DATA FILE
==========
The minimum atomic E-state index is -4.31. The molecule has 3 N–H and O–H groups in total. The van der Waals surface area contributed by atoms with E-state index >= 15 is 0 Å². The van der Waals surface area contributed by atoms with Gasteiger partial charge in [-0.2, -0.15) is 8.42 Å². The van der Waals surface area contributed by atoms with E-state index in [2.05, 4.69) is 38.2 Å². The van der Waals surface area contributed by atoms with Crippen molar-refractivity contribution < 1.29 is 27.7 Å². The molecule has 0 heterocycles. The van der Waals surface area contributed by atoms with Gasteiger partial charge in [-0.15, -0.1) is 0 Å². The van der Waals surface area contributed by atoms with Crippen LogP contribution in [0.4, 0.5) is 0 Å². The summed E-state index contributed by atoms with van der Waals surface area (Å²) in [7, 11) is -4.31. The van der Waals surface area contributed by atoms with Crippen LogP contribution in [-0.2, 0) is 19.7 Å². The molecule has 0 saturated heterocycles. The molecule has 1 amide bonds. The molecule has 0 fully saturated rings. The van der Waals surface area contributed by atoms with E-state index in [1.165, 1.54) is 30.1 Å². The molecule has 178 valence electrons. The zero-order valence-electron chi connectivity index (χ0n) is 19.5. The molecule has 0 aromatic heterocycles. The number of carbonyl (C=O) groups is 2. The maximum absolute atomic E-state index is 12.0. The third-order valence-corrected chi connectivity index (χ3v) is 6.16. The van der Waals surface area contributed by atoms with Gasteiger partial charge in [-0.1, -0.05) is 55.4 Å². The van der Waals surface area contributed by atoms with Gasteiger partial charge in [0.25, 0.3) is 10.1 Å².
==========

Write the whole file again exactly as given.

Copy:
The minimum atomic E-state index is -4.31. The molecule has 3 N–H and O–H groups in total. The van der Waals surface area contributed by atoms with E-state index >= 15 is 0 Å². The van der Waals surface area contributed by atoms with Gasteiger partial charge in [-0.2, -0.15) is 8.42 Å². The van der Waals surface area contributed by atoms with E-state index in [2.05, 4.69) is 38.2 Å². The van der Waals surface area contributed by atoms with Crippen molar-refractivity contribution < 1.29 is 27.7 Å². The molecule has 0 heterocycles. The van der Waals surface area contributed by atoms with Gasteiger partial charge in [-0.15, -0.1) is 0 Å². The van der Waals surface area contributed by atoms with Crippen LogP contribution in [0.4, 0.5) is 0 Å². The summed E-state index contributed by atoms with van der Waals surface area (Å²) in [7, 11) is -4.31. The van der Waals surface area contributed by atoms with Crippen LogP contribution in [-0.2, 0) is 19.7 Å². The molecule has 0 saturated heterocycles. The molecule has 1 amide bonds. The molecule has 0 fully saturated rings. The van der Waals surface area contributed by atoms with E-state index in [1.165, 1.54) is 30.1 Å². The molecule has 178 valence electrons. The zero-order valence-electron chi connectivity index (χ0n) is 19.5. The molecule has 0 aromatic heterocycles. The number of carbonyl (C=O) groups is 2. The maximum absolute atomic E-state index is 12.0. The third-order valence-corrected chi connectivity index (χ3v) is 6.16. The van der Waals surface area contributed by atoms with Gasteiger partial charge in [-0.1, -0.05) is 55.4 Å². The van der Waals surface area contributed by atoms with Gasteiger partial charge in [0.25, 0.3) is 10.1 Å².